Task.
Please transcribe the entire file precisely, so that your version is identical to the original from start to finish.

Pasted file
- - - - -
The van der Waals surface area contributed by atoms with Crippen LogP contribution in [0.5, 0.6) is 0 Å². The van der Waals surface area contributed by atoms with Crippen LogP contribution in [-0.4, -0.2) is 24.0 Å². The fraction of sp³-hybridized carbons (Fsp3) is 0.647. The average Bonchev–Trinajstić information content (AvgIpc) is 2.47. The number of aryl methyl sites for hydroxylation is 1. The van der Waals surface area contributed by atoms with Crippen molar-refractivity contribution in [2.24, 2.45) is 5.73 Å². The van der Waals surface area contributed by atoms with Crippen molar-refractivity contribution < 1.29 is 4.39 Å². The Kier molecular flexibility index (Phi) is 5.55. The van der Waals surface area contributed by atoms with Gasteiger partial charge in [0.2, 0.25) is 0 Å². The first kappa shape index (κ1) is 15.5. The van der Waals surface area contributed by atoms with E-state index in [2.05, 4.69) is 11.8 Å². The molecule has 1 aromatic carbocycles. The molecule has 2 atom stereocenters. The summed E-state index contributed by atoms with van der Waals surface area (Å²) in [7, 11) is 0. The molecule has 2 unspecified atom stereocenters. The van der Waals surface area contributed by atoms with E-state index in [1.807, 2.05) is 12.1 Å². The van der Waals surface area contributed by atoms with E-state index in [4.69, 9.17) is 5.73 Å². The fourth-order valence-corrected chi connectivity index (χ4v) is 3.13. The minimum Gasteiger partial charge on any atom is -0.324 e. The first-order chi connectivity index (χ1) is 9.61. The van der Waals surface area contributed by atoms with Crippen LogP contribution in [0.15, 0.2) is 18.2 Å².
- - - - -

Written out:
The van der Waals surface area contributed by atoms with Crippen LogP contribution in [0.5, 0.6) is 0 Å². The van der Waals surface area contributed by atoms with Crippen LogP contribution in [-0.4, -0.2) is 24.0 Å². The fraction of sp³-hybridized carbons (Fsp3) is 0.647. The average Bonchev–Trinajstić information content (AvgIpc) is 2.47. The number of aryl methyl sites for hydroxylation is 1. The van der Waals surface area contributed by atoms with Crippen molar-refractivity contribution in [2.24, 2.45) is 5.73 Å². The van der Waals surface area contributed by atoms with Crippen molar-refractivity contribution < 1.29 is 4.39 Å². The Kier molecular flexibility index (Phi) is 5.55. The van der Waals surface area contributed by atoms with Gasteiger partial charge in [0.2, 0.25) is 0 Å². The first kappa shape index (κ1) is 15.5. The van der Waals surface area contributed by atoms with E-state index in [2.05, 4.69) is 11.8 Å². The molecule has 1 aromatic carbocycles. The molecule has 2 atom stereocenters. The summed E-state index contributed by atoms with van der Waals surface area (Å²) in [7, 11) is 0. The molecule has 2 unspecified atom stereocenters. The van der Waals surface area contributed by atoms with E-state index in [1.807, 2.05) is 12.1 Å². The van der Waals surface area contributed by atoms with E-state index in [4.69, 9.17) is 5.73 Å². The fourth-order valence-corrected chi connectivity index (χ4v) is 3.13. The minimum Gasteiger partial charge on any atom is -0.324 e. The first-order chi connectivity index (χ1) is 9.61. The van der Waals surface area contributed by atoms with Crippen LogP contribution in [0.15, 0.2) is 18.2 Å².